Figs in Ozarkansas
The Ozarkansas landscape is awash with woodlands, streams, hollows, and hills weaving in and out of the pastures and plateaus. The rain comes and goes, as does the sun, and all of the green things follow. This is a land for growing a bountiful garden, unless that garden wants figs.
Figs don’t take well to this part of Arkansas. At least, that’s the general consensus. But when Dorothy moved to Ozarkansas in the late 1970s, she brought her fig love with her, and she was determined to find a variety that could survive the whims of Arkansas weather.
Dorothy joined a fig enthusiasts club, and the members would trade cuttings, shipping them across the country and even between continents. She attempted to cultivate more than 40 cuttings of different varieties, and one stood the test of the seasons: a brown turkey fig sent from a grower in England.
There were so many varieties, so much testing and playing in the garden, just for the joy of trying, that some details were lost along the way, including this fig’s specific variety. As Dorothy explains, calling a fig a brown turkey is about as specific as saying “red apple.” There are myriad varieties within this category, but what matters most is that this particular one, Dorothy’s English Brown Turkey, has taken to her corner of the Ozarks.
Figs are easy to propagate. The soft wood readily sends out roots, and low branches often begin the process on their own. From the single cutting that Dorothy planted some 40 years ago, she now has a tall stand of fig trees flanking one side of her house, with additional cuttings taking root in a glass-paned greenhouse.
This past year, she began the fig growing in earnest, propagating dozens of cuttings and setting them in the soil, with the goal of 200 trees in the years to come. A project of this scope requires help, and Dorothy has found that in Donny, who now works as her garden manager. Donny still works a day job as a roofer, which is how he and Dorothy first became acquainted. A roof repair turned into some brush removal, which turned into revitalizing the greenhouse and, eventually, the propagation of figs. Donny has no prior experience with landscaping, but he brings enthusiasm and an eagerness to learn, making him an easy fit with Dorothy and her self-motivation.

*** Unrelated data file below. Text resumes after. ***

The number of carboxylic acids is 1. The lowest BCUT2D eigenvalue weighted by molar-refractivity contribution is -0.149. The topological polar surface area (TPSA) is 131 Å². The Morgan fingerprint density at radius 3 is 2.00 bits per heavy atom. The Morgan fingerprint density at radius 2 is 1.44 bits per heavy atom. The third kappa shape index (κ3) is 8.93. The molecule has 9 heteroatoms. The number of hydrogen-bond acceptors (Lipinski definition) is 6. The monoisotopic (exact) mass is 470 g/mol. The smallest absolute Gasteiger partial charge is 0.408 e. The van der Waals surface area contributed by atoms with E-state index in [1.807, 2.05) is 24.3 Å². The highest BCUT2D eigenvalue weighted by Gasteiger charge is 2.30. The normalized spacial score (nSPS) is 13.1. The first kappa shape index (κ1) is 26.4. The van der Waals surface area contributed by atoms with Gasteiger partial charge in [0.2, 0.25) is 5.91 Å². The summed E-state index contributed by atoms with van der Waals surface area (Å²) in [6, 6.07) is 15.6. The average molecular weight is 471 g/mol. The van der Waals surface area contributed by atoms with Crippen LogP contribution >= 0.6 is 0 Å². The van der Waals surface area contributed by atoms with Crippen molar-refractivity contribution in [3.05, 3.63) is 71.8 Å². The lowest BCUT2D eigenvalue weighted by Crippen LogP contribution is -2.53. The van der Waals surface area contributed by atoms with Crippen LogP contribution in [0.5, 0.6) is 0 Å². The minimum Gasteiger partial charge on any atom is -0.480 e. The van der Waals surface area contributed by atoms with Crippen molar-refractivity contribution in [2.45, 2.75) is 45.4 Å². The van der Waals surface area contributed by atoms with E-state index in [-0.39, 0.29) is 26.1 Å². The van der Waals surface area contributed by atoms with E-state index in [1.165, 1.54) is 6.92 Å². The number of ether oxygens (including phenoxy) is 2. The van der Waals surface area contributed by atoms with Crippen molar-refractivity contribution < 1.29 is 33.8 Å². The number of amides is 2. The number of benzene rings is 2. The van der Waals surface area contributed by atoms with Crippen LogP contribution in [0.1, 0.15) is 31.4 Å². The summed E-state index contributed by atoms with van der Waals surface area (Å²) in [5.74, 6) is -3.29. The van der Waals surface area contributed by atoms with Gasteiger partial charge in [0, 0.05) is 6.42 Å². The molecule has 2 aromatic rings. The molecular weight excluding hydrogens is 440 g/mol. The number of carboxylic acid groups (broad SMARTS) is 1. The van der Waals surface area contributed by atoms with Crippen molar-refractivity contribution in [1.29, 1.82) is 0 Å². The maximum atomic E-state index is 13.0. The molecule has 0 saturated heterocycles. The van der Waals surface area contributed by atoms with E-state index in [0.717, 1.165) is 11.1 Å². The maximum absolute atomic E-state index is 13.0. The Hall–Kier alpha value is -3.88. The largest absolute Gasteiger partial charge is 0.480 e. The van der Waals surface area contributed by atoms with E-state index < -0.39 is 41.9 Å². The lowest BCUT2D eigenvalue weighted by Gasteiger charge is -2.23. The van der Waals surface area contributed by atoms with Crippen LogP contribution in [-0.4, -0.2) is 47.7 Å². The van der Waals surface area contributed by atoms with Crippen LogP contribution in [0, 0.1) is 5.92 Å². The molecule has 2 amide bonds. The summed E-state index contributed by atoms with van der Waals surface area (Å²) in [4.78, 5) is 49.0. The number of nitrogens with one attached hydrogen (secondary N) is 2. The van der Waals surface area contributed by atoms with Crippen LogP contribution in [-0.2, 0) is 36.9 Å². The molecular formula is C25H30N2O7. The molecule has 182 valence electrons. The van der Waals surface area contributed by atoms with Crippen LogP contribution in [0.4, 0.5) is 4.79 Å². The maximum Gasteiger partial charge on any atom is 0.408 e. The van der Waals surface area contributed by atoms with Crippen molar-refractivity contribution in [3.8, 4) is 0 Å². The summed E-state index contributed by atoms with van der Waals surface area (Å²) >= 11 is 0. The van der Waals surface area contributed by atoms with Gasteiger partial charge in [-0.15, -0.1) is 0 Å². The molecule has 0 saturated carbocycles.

When she isn’t working on her fig project, Dorothy plays the organ for several local churches. Like her interest in figs, Dorothy’s knowledge of the organ is entirely self-taught. While reflecting on what drove her to take up such an intimidating instrument, she said, “Don’t wish. Just get down and practice.” It is this determined attitude that has carried her through life.
Before retiring to the Ozarks in the late 1970s, Dorothy lived an urban life. She spent most of her adult years performing clerical work for oil companies and the U.S. Navy and Air Force, as well as personnel work in public health. Her career path took her to New York City, Washington, D.C., and, ultimately, Chicago. But she never felt at home in a big city. She met her husband, Bob, along the way, and together they worked toward retirement.
Dorothy’s childhood was spent in Galveston, Texas, where her mom grew ornamentals and her father grew vegetables for their dinner table. Both Dorothy and Bob longed to return to a quieter life, away from commuter trains and urban development as far as the eye can see. When they discovered land for sale in the Ozarks, they quickly decided that these woods appealed more to them than any of the “concrete beehives” they would leave behind. And so they came here, to Ozarkansas.
Dorothy and Bob quickly turned what was mostly pasture into a hobby farm that included 135 grape vines and numerous fruit trees, a productive vegetable garden, and plenty of ornamental perennials. According to Dorothy, they just liked to grow things, and that joy fed them over the years.
Most of those plants have faded over the years, but, like the figs, the chestnut trees remain. She currently sells both figs and chestnuts at the Siloam Springs Farmers Market as M&D Specialty Growers. And it seems fitting that these earthy flavors have endured and continue to produce, with a determination that matches Dorothy and her indomitable spirit.
Editor’s note: Dorothy, pictured requested both her and Donny’s last names not be published for privacy reasons.